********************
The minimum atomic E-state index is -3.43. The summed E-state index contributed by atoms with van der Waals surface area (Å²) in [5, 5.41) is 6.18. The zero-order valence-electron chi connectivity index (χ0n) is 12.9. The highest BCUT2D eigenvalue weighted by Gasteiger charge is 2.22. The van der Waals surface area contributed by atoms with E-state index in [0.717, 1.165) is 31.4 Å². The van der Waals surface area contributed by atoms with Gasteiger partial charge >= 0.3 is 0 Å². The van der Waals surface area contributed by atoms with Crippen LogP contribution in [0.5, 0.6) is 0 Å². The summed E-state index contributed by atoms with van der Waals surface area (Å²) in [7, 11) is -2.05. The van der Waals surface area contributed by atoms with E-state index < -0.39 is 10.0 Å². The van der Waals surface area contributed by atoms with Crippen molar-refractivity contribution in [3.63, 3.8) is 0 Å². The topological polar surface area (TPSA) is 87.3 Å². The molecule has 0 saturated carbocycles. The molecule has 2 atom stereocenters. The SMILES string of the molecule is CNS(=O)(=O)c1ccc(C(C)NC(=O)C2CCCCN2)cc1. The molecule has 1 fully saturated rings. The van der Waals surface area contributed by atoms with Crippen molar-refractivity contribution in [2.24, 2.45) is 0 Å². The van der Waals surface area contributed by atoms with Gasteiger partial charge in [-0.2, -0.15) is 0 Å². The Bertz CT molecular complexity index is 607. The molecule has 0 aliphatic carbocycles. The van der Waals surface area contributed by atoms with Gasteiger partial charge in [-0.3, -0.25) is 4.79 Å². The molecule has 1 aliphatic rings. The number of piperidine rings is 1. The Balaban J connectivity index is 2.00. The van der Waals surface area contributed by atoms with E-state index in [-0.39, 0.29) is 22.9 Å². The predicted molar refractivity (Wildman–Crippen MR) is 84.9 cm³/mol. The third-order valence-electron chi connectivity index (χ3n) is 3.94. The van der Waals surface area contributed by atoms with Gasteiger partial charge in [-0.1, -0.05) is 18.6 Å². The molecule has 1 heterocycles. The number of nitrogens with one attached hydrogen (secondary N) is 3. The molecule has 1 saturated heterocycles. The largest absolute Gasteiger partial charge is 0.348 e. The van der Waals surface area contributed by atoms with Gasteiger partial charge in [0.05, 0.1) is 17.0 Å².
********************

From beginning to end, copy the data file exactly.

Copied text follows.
The minimum atomic E-state index is -3.43. The summed E-state index contributed by atoms with van der Waals surface area (Å²) in [5, 5.41) is 6.18. The zero-order valence-electron chi connectivity index (χ0n) is 12.9. The highest BCUT2D eigenvalue weighted by Gasteiger charge is 2.22. The van der Waals surface area contributed by atoms with E-state index in [0.717, 1.165) is 31.4 Å². The van der Waals surface area contributed by atoms with Gasteiger partial charge >= 0.3 is 0 Å². The van der Waals surface area contributed by atoms with Crippen LogP contribution in [0.5, 0.6) is 0 Å². The summed E-state index contributed by atoms with van der Waals surface area (Å²) in [7, 11) is -2.05. The van der Waals surface area contributed by atoms with E-state index < -0.39 is 10.0 Å². The van der Waals surface area contributed by atoms with Crippen molar-refractivity contribution in [3.63, 3.8) is 0 Å². The topological polar surface area (TPSA) is 87.3 Å². The molecule has 0 saturated carbocycles. The molecule has 2 atom stereocenters. The SMILES string of the molecule is CNS(=O)(=O)c1ccc(C(C)NC(=O)C2CCCCN2)cc1. The molecule has 1 fully saturated rings. The van der Waals surface area contributed by atoms with Crippen molar-refractivity contribution in [2.24, 2.45) is 0 Å². The van der Waals surface area contributed by atoms with Gasteiger partial charge in [-0.2, -0.15) is 0 Å². The Bertz CT molecular complexity index is 607. The molecule has 0 aliphatic carbocycles. The van der Waals surface area contributed by atoms with Gasteiger partial charge in [-0.3, -0.25) is 4.79 Å². The molecule has 1 aliphatic rings. The number of piperidine rings is 1. The Balaban J connectivity index is 2.00. The van der Waals surface area contributed by atoms with E-state index in [-0.39, 0.29) is 22.9 Å². The predicted molar refractivity (Wildman–Crippen MR) is 84.9 cm³/mol. The third-order valence-electron chi connectivity index (χ3n) is 3.94. The van der Waals surface area contributed by atoms with Gasteiger partial charge in [-0.1, -0.05) is 18.6 Å². The molecule has 1 heterocycles. The number of nitrogens with one attached hydrogen (secondary N) is 3. The molecule has 1 saturated heterocycles. The largest absolute Gasteiger partial charge is 0.348 e. The van der Waals surface area contributed by atoms with Gasteiger partial charge in [0.05, 0.1) is 17.0 Å².